27 February 2017

Posting Elsewhere

FYI: most of my blog-type writing on software development and political economy is now on Medium or also at Bruegel (only political economy at Bruegel).

30 December 2015

End of 2015 Blog Roundup

Over the past few months I've mostly been blogging at a number of other venues. These include:

  • A piece with Mark Hallerberg in Democracy Audit UK summarising our research on how, despite previous findings, democratic governments run similarly sizable bank bailout tabs as autocracies. This wasn't noticed in previous work, because democratic governments have incentives (possiblilty of losing elections) to shift the realisation of these costs into the future.

  • A post over at Bruegel introducing the Financial Supervisory Transparency Index that Mark Copelovitch, Mark Hallerberg, and I created. We also discuss supervisory transparency's implications for a European capital markets union.

  • At VoxUkraine, I discuss the causes and possible solutions to brawling in the Ukranian parliament based on my recent research in the Journal of Peace Research.

  • I didn't write this one, but my co-author Tom Pepinsky, wrote a nice piece about a new working paper we have on the (difficulty) of predicting financial crises.

20 June 2015

More Corrections the the DPI’s yrcurnt Election Timing Variable: OECD Edition

Previously on The Political Methodologist, I posted updates to the Database of Political Institutions' election timing variable: yrcurnt. That set of corrections was only for the current 28 EU member states.

I’ve now expanded the corrections to include most other OECD countries.1 Again, there were many missing elections:

Change list

Country Changes
Australia Corrects missing 1998 election year.
Canada Corrects missing 2000, 2006, 2008, 2011 election years.
Iceland Corrects missing 2009 election year.
Ireland Corrects missing 2011 election.
Japan Corrects missing 2005 and 2012 elections. Corrects misclassification of the 2003 and 2009 elections, which were originally erroneously labeled as being in 2004 and 2008, respectively.

 Import into R

To import the most recent corrected version of the data into R simply use:

election_time <- rio::import('https://raw.githubusercontent.com/christophergandrud/yrcurnt_corrected/master/data/yrcurnt_original_corrected.csv')

  1. Australia, Canada, Iceland, Israel, Japan, South Korea, New Zealand, Norway, Switzerland, USA

8 May 2015

A Link Between topicmodels LDA and LDAvis

Carson Sievert and Kenny Shirley have put together the really nice LDAvis R package. It provides a Shiny-based interactive interface for exploring the output from Latent Dirichlet Allocation topic models. If you've never used it, I highly recommend checking out their XKCD example (this paper also has some nice background).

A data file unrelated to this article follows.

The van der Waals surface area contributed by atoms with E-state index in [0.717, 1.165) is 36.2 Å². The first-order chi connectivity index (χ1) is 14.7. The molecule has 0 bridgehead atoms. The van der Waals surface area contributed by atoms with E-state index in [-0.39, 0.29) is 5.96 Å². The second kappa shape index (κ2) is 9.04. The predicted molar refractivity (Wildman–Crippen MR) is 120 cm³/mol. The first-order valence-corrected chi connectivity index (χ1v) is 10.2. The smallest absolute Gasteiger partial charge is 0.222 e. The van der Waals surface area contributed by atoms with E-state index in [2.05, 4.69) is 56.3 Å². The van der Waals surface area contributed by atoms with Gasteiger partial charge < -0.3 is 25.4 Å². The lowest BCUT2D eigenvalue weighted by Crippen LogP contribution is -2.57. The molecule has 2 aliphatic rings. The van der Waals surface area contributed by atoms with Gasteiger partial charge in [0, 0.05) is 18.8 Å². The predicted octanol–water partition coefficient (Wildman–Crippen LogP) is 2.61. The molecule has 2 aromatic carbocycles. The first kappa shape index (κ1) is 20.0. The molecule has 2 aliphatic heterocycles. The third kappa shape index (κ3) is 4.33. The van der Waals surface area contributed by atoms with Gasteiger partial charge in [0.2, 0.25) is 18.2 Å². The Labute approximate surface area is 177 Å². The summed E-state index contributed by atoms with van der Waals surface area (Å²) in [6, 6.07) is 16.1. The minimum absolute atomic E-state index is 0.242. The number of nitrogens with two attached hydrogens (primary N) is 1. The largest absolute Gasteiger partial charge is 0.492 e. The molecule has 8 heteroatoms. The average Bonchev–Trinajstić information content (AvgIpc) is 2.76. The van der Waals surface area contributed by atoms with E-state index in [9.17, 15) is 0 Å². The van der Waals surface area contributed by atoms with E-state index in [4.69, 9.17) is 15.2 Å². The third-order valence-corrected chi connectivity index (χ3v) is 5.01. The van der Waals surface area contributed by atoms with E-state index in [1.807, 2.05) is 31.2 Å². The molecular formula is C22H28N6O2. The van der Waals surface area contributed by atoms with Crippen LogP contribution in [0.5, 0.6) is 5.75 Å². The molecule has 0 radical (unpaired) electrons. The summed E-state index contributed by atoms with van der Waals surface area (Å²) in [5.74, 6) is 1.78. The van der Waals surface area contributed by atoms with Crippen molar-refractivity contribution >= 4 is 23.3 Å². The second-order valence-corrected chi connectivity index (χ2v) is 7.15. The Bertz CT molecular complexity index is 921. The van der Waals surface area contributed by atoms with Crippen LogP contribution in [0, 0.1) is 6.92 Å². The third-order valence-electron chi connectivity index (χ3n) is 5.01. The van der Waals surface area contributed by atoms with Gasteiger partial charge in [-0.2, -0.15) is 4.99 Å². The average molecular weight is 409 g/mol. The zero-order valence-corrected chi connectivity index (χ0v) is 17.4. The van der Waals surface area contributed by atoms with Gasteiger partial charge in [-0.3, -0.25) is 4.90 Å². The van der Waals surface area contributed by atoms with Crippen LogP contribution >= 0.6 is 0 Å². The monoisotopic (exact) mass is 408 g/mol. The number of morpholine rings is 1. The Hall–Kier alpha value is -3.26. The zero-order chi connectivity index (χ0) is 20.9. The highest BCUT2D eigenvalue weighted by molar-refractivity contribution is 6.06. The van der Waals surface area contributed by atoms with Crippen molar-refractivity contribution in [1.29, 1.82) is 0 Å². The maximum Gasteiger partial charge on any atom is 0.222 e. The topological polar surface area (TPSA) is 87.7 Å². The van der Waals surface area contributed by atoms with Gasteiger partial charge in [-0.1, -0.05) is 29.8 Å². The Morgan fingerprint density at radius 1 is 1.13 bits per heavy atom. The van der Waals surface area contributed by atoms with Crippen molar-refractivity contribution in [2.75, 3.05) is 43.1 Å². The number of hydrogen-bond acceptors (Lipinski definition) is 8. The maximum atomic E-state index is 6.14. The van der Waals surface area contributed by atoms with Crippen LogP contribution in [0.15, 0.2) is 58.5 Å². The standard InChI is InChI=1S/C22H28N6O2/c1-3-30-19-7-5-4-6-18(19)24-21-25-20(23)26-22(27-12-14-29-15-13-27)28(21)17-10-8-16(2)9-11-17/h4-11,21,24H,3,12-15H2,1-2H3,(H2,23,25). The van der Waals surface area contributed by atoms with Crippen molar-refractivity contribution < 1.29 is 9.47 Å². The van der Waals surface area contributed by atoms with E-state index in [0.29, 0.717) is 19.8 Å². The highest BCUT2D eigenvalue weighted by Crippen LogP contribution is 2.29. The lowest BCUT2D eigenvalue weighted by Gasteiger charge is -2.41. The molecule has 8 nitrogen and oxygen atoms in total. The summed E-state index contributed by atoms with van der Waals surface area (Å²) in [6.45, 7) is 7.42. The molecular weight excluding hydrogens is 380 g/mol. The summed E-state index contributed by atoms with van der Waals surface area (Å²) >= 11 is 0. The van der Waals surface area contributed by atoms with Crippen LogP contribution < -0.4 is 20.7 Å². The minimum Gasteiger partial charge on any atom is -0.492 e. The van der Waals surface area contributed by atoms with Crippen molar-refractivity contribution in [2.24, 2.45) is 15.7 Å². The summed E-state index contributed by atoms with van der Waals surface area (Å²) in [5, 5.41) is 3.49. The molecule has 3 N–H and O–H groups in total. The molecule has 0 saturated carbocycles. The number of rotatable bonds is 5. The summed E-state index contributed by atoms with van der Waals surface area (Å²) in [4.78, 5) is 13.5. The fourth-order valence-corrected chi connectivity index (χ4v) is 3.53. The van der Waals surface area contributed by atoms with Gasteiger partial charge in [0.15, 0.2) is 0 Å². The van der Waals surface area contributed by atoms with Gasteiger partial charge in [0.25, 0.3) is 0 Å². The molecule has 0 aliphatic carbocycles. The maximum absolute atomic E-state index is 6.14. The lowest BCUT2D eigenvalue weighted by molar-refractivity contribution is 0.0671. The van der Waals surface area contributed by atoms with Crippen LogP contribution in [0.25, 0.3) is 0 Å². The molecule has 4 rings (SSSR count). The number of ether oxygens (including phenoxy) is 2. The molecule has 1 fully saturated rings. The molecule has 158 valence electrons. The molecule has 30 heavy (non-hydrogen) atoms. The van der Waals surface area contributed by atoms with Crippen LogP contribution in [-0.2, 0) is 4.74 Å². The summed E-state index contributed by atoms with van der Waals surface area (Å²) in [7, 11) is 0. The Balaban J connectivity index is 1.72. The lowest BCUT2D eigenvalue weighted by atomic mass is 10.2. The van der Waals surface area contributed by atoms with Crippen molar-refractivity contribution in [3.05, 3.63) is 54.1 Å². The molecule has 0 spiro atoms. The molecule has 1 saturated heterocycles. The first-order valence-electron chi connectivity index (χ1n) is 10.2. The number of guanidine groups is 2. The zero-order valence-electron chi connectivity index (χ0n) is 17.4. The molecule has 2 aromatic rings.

LDAvis doesn't fit topic models, it just visualises the output. As such it is agnostic about what package you use to fit your LDA topic model. They have a useful example of how to use output from the lda package.

I wanted to use LDAvis with output from the topicmodels package. It works really nicely with texts preprocessed using the tm package. The trick is extracting the information LDAvis requires from the model and placing it into a specifically structured JSON formatted object.

To make the conversion from topicmodels output to LDAvis JSON input easier, I created a linking function called topicmodels_json_ldavis. The full function is below. To use it follow these steps:

  1. Create a VCorpus object using the tm package's Corpus function.

  2. Convert this to a document term matrix using DocumentTermMatrix, also from tm.

  3. Run your model using topicmodel's LDA function.

  4. Convert the output into JSON format using topicmodels_json_ldavis. The function requires the output from steps 1-3.

  5. Visualise with LDAvis' serVis.

16 December 2014

Simulated or Real: What type of data should we use when teaching social science statistics?

I just finished teaching a new course on collaborative data science to social science students. The materials are on GitHub if you're interested.

What did we do and why?

Maybe the most unusual thing about this class from a statistics pedagogy perspective was that it was entirely focused on real world data; data that the students gathered themselves. I gave them virtually no instruction on what data to gather. They gathered data they felt would help them answer their research questions.

Students directly confronted the data warts that usually consume a large proportion of researchers' actual time. My intention was that the students systematically learn tools and best practices for how to address these warts.

This is in contrast to many social scientists' statistics education. Typically, students are presented with pre-arranged data. They are then asked to perform some statistical function with it. The end.